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Pima Animal Care Center is committed to providing timely service to residents and compassionate care to animals, while working to support public safety, find homes for homeless animals and educate the community about responsible pet ownership
Here are some of the ways we approach that mission:
- Protecting public health and safety by enforcing laws and ordinances;
- Responding and investigating complaints of animal abuse and cruelty;
- Providing shelter for abandoned pets, none of which are turned away;
- Working with more than five dozen rescue and animal welfare partners to find loving homes for homeless animals;
- Picking up stray dogs to increase safety for the animals and your neighborhood, while providing an opportunity for lost pets to be reunited with their owners;
- Promoting and supporting low-cost spay/neuter, vaccination and licensing services;
- Encouraging volunteers and donors to assist in our mission.
Pima Animal Care Center is a Division of the Pima County Health Department and is organized into four major sections: Enforcement, Animal Shelter, Licensing and Public Outreach/Education. The Pima Animal Care Center is located in Tucson, with a substation in Ajo.
The Silverbell facility is open from noon until 7 p.m. weekdays, and from 10 a.m. until 5 p.m. weekends.
Our mission at Pima Animal Care is to protect the health and safety of all Pima County residents - including those with four legs, cold noses and fur.
Unfortunately, there aren’t enough loving homes to care for the number of animals in our community. Sometimes, we end up with cats and dogs because owners are irresponsible or abusive. Sometimes, life circumstances change or owners believe they aren’t equipped to deal with an aging or sick pet.
And because Pima Animal Care accepts all animals, regardless of their condition, we take in roughly 25,000 animals a year.
That is a staggering number. If you imagine every seat filled at McKale Center at the University of Arizona, remember that capacity there is fewer than 15,000.
Some of the animals - those with behavioral problems or illnesses or aggression - can be hard to find homes for, but many, many of the animals we receive are healthy and well-socialized.
We feel deeply for the animals in our care and work diligently to make sure that every healthy, adoptable animal has a chance to go home with new families who will love them.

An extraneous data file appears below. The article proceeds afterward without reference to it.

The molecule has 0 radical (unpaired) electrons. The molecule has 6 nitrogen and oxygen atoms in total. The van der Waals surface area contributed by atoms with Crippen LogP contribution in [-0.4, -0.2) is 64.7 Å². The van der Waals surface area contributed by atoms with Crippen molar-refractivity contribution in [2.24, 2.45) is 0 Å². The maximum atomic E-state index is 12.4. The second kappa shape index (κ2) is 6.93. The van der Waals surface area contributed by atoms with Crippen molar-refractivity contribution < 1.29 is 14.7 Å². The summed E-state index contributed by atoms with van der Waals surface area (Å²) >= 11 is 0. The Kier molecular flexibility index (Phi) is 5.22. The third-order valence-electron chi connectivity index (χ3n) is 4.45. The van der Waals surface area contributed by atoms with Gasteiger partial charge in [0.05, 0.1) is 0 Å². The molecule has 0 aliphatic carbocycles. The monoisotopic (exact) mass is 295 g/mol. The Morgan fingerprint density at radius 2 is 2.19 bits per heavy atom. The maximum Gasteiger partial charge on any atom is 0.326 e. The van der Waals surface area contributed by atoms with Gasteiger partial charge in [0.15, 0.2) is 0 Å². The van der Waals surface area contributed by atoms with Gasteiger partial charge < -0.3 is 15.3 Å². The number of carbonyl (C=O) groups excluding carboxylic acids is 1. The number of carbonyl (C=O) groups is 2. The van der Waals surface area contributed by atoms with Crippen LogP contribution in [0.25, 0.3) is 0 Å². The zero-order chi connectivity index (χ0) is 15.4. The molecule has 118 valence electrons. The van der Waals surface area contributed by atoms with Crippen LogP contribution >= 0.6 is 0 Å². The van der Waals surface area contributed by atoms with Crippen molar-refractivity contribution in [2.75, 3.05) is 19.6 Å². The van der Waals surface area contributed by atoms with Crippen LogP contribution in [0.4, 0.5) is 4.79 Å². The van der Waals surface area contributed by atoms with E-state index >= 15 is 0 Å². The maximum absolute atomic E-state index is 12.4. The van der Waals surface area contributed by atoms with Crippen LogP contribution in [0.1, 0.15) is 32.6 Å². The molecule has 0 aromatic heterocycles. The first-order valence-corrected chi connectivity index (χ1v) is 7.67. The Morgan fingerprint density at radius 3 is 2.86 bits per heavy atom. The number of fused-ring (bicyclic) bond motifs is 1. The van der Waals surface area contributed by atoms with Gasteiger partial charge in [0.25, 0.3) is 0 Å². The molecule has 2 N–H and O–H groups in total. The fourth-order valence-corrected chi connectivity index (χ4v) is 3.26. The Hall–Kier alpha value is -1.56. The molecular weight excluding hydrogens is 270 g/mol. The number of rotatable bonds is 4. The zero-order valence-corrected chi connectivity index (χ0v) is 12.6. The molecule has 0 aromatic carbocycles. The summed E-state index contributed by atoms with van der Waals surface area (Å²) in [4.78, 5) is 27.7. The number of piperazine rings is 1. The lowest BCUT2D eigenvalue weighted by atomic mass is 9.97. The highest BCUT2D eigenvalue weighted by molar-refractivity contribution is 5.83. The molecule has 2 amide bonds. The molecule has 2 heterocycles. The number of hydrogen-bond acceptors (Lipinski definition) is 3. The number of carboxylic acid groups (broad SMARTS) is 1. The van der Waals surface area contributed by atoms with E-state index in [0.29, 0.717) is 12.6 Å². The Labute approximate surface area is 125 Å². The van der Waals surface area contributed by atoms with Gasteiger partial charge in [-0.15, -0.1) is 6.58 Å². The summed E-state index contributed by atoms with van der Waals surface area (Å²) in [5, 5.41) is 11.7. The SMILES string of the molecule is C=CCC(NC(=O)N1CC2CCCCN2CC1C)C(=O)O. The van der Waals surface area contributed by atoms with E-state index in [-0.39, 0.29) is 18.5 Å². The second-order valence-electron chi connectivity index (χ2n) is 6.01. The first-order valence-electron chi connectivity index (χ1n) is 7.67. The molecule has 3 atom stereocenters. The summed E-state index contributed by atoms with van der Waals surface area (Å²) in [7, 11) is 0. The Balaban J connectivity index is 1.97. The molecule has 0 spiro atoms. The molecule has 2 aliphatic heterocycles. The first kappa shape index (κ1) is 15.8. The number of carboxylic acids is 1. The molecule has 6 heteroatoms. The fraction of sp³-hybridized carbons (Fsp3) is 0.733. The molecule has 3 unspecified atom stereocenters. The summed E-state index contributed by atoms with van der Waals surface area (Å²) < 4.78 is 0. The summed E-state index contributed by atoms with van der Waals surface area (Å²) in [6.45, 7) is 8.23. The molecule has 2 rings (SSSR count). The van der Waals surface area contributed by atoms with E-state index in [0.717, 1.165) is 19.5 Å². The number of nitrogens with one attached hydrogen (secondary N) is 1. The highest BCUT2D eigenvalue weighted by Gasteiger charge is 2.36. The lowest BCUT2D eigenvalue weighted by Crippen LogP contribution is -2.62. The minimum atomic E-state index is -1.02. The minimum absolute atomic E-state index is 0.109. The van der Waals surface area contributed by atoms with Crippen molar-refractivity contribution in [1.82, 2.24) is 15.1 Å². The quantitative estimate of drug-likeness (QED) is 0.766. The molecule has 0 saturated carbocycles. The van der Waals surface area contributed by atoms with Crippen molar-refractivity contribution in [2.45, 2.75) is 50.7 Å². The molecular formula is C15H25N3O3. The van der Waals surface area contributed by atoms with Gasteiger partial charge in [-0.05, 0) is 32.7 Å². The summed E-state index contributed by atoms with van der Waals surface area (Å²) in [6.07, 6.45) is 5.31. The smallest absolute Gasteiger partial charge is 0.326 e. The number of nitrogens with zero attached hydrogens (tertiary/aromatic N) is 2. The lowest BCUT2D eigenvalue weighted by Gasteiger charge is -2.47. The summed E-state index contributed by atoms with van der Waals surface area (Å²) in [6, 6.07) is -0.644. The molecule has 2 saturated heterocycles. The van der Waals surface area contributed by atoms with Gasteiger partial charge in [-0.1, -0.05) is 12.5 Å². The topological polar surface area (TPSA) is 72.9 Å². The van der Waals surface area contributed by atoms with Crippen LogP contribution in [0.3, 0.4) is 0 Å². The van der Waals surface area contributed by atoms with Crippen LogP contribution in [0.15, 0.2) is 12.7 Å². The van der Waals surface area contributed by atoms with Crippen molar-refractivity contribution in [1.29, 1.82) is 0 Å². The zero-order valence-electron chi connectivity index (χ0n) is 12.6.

There is no "clock" ticking on healthy, adoptable animals. We will keep an animal for months, as long as health and behavior allows, as we work closely with community partners and rescue organizations to find a placement.
But we can’t outrun the need. Unfortunately, as fast as we can find animals homes, literally dozens are coming in every day. Sadly, some are at risk of being put down, including sick animals that don’t respond to treatment or those with behavioral issues that don’t respond to training and pose a risk to our public and our volunteers.
It would be wonderful to eliminate the need for euthanasia, but we aren’t there yet.
It is going to take all of us working together to fix this problem. How?
Spaying and neutering pets is the single biggest step people can take to control the animal population.
Making responsible choices when picking out pets so that families are well-equipped for the animals they take home
Ensuring animals are vaccinated so they stay healthy
Licensing animals so they can more readily be returned to their rightful homes
Volunteering time to help serve as shelter guides and connect families with available pets
Donating resources to help care for animals and expand public awareness
Pima Animal Care is committed to making progress on each of these elements, from low-cost vaccination clinics to discounted spay/neuter program in certain areas of the community. Licensing for altered animals has been held to a nominal fee. We welcome volunteers and donors who want to help us in our mission.
Thank you for your support.
- Andrew Stocker
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